When it comes to investment in networking solutions for healthcare information technology, data security (67 percent) and productivity gains (60 percent) rank as major factors, according to respondents of the 2004 Healthcare Information and Management Systems Society (HIMSS) Networking Technology Survey, sponsored by Cisco Systems and supported by the HIMSS Foundation. Compliance with governmental regulations (54 percent) and expected operational cost savings (53 percent) were also identified among the top four reasons for technology expenditures.
Most respondents indicated that a combination of factors, usually four of the choices identified above, influenced their investment in technology. The survey was administered at the 2004 Annual HIMSS Conference & Exhibition in February 2004 in Orlando, Fla.
"The survey results demonstrate that many different factors affect a provider's decision to invest in healthcare IT," said Joyce Sensmeier, RN, CPHIMS and HIMSS director of professional services. "Many healthcare organizations look at networking solutions in terms of patient needs and productivity enhancements, so it makes sense that securing data and increasing efficiency should be among the top priorities when allocating budget dollars for IT investments."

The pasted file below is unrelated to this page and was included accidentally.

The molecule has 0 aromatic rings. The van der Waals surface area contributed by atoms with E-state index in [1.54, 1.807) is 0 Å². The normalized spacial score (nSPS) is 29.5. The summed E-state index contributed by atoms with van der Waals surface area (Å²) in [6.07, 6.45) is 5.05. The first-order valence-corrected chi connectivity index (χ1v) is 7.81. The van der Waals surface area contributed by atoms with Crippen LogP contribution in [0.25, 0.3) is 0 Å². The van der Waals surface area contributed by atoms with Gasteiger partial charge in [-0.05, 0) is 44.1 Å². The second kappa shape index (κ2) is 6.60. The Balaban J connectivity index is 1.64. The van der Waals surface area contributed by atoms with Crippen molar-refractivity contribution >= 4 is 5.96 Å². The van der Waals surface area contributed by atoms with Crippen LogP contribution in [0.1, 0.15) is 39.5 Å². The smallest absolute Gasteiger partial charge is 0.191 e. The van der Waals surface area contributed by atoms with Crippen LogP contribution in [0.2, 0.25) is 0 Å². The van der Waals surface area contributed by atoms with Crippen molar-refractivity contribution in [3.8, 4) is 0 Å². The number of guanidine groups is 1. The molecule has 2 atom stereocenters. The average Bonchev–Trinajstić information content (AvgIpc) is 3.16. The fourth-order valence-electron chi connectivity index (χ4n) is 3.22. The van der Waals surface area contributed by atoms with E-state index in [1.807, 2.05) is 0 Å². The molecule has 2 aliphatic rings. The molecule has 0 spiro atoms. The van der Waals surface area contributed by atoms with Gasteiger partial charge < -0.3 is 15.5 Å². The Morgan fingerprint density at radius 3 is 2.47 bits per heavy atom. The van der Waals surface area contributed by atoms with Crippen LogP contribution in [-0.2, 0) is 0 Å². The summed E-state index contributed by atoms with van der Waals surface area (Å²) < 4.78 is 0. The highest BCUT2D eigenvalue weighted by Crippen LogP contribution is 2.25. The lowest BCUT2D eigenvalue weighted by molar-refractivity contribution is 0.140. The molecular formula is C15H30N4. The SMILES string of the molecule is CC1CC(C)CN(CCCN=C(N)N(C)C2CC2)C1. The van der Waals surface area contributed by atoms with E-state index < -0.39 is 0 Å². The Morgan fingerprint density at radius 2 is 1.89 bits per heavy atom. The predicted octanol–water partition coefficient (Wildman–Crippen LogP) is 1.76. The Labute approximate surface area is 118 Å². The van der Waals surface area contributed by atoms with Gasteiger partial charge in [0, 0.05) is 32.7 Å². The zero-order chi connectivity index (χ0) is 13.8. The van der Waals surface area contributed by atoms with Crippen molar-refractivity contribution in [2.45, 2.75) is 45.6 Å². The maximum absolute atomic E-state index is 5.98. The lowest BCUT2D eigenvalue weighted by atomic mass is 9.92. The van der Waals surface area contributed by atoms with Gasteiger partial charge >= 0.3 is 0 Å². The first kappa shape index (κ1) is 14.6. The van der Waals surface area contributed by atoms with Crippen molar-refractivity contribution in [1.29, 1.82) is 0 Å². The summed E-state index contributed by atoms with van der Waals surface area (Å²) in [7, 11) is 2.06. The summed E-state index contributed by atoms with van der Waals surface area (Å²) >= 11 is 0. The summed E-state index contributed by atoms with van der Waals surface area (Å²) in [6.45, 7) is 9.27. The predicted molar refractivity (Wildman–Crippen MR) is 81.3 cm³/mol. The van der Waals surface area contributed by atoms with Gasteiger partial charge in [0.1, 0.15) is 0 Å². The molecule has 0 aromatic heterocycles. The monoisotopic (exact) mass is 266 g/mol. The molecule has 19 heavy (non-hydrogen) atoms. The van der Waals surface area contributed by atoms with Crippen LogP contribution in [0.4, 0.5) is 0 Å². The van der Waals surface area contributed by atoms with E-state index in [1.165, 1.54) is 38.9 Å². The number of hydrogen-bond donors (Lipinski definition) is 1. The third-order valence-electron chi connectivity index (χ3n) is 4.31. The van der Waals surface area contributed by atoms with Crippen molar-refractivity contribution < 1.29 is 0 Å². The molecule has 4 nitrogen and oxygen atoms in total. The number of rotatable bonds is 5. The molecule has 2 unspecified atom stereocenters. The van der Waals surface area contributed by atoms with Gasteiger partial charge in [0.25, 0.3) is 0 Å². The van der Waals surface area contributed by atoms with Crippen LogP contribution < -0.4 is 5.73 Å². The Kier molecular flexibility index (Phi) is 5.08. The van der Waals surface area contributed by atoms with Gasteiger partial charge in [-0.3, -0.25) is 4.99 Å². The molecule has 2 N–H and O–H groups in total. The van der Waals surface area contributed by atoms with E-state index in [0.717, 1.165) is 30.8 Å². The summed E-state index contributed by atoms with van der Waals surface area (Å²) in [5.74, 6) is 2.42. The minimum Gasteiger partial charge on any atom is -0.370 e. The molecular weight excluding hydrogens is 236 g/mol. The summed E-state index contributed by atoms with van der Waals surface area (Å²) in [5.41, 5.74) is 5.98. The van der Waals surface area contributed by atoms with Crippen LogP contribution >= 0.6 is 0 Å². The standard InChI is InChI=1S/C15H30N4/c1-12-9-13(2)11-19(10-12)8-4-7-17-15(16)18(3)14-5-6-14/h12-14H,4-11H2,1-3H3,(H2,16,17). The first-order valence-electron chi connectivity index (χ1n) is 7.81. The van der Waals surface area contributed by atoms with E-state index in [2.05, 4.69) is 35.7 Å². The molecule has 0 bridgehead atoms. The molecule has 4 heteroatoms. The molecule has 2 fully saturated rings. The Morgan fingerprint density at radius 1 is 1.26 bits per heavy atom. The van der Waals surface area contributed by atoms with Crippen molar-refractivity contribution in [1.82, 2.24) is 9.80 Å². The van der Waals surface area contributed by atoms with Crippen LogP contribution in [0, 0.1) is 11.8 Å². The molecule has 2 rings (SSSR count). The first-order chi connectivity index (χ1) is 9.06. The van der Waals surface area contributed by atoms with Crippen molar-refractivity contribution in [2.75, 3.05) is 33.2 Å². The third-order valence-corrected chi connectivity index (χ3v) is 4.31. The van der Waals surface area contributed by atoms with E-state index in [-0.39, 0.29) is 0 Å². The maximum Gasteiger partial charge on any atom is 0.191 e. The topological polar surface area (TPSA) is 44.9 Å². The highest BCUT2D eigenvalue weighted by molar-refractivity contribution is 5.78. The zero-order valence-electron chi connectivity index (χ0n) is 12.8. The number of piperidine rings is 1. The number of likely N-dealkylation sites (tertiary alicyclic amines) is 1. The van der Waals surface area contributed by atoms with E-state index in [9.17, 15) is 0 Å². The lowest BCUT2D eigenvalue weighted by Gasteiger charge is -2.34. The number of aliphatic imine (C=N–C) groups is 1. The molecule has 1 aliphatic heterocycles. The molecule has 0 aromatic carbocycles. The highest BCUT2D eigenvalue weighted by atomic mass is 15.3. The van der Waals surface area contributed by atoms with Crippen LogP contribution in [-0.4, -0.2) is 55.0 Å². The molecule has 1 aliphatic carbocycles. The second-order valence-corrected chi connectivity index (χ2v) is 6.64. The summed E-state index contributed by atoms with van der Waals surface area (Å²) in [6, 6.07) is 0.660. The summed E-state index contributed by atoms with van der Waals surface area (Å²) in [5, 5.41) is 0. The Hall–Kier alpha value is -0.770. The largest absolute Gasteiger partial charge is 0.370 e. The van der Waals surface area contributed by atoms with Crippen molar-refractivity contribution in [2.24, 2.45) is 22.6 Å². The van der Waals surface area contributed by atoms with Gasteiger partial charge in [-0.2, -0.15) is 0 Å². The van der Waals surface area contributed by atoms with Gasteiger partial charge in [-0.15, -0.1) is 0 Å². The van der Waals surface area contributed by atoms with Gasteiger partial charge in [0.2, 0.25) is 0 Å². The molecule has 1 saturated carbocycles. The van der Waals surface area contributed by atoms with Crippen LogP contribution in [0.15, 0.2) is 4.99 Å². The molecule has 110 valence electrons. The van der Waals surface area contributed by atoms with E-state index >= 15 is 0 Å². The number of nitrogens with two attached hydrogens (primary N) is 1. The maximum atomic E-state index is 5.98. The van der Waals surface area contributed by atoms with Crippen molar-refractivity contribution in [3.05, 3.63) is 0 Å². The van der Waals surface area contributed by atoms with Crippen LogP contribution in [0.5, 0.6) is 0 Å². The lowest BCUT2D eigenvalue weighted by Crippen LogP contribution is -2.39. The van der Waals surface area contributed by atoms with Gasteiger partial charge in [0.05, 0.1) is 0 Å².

The survey results also indicate that the benefits that networking solutions can provide to an organization are well-documented and accepted. Improving staff productivity and reducing operating costs were each identified by respondents as benefits for the various networking technologies included in the survey. Conversely, only 31 percent of the respondents said that determining productivity needs was a consideration in technology investments.
As the use and importance of information technology escalates among healthcare organizations, network security, wireless networks, and mobile device technologies were identified as both the most important solutions and investment priorities for their organizations, according to these respondents.
Other significant findings include recognizing barriers to deployment, preventing virus and worm threats, realizing benefits for improved care and identifying organizational challenges.
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